Do you often find that others coerce you into thinking their way? Is it difficult for you to express your positive or negative feelings openly and honestly? Do you sometimes lose control and become angry at others who don't warrant it? A "yes" answer to any of the above questions may be an expression of a common problem known as "lack of assertiveness."
What is Assertiveness?
Assertiveness is the ability to express your feelings, opinions, beliefs, and needs directly, openly and honestly, while not violating the personal rights of others. Assertiveness does not in any way means being aggressive. Aggressive behavior is self-enhancing at the expense of others. It does not take other individual's rights into consideration.
What Assertiveness is Not
Many students seem to confuse assertive behavior with aggression. Aggression is self-enhancing behavior at the expense of others. Your classmates, friends and associates feelings are ignored, violated and not taken into consideration when interacting with them. Furthermore, as a result of aggressive behavior, they feel hurt, humiliated, angry, and revengeful.
What Will Assertiveness Do for You?
- Develop your communication skills.
- Allow you to feel self-confident.
- Increase your self-esteem.
- Help you to gain the respect of others.
- Improve your decision-making ability.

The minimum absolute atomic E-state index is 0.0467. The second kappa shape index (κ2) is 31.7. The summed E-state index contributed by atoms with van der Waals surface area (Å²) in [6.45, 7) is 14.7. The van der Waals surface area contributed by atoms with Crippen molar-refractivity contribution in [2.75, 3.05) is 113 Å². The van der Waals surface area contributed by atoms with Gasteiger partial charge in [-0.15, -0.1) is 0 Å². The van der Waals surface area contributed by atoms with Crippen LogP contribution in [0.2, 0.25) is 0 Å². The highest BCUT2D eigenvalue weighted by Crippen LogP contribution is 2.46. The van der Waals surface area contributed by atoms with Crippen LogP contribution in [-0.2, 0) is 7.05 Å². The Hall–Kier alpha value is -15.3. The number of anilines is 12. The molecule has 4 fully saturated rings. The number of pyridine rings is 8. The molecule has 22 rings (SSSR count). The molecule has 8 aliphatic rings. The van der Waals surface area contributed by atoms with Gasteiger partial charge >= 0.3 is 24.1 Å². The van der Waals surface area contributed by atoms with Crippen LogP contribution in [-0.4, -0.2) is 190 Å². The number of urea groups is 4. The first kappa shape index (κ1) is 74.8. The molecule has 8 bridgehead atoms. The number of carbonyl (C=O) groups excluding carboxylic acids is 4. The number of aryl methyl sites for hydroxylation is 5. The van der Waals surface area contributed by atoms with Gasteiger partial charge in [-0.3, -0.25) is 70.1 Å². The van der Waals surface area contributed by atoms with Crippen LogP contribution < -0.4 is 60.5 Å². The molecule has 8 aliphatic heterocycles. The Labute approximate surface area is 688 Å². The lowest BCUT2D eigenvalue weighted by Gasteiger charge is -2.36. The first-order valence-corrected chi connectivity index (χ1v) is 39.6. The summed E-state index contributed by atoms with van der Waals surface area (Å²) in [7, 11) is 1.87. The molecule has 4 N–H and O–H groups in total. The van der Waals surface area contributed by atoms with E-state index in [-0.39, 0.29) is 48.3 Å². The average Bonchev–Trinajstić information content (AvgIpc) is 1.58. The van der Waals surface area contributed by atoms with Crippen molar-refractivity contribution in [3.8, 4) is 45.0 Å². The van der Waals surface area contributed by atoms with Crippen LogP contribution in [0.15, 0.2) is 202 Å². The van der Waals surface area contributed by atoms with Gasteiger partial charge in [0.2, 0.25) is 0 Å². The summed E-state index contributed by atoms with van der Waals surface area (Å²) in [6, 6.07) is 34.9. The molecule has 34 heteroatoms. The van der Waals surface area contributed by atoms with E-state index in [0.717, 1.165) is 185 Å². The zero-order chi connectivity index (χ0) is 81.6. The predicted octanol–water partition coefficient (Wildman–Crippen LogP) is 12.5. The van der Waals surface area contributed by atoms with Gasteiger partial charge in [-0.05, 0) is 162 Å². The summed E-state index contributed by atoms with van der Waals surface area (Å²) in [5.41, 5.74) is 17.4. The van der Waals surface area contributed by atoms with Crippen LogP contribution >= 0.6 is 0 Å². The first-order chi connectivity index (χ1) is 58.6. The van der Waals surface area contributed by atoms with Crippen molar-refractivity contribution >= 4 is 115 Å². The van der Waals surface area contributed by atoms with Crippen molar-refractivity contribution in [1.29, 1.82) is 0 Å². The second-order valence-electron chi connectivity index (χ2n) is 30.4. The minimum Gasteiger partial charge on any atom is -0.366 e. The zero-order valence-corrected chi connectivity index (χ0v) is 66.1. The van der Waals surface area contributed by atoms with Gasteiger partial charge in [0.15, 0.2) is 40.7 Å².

Assertiveness basically means the ability "to express your thoughts and feelings in a way that clearly states your needs and keeps the lines of communication open with the other" (The Wellness Workbook, Ryan and Travis). However, before you can comfortably express your needs, you must believe you have a legitimate right to have those needs. Keep in mind that you have the following rights:
- The right to decide how to lead your life. This includes pursuing your own goals and dreams and establishing your own priorities.
- The right to your own values, beliefs, opinions, and emotions -- and the right to respect yourself for them, no matter the opinion of others.
- The right not to justify or explain your actions or feelings to others.
- The right to tell others how you wish to be treated.
- The right to express yourself and to say "No," "I don't know," "I don't understand," or even "I don't care." You have the right to take the time you need to formulate your ideas before expressing them.
- The right to ask for information or help -- without having negative feelings about your needs.
- The right to change your mind, to make mistakes, and to sometimes act illogically -- with full understanding and acceptance of the consequences.
- The right to like yourself even though you're not perfect, and to sometimes do less than you are capable of doing.
- The right to have positive, satisfying relationships within which you feel comfortable and free to express yourself honestly -- and the right to change or end relationships if they don't meet your needs.
- The right to change, enhance, or develop your life in any way you determine.
How to Develop Assertive Skills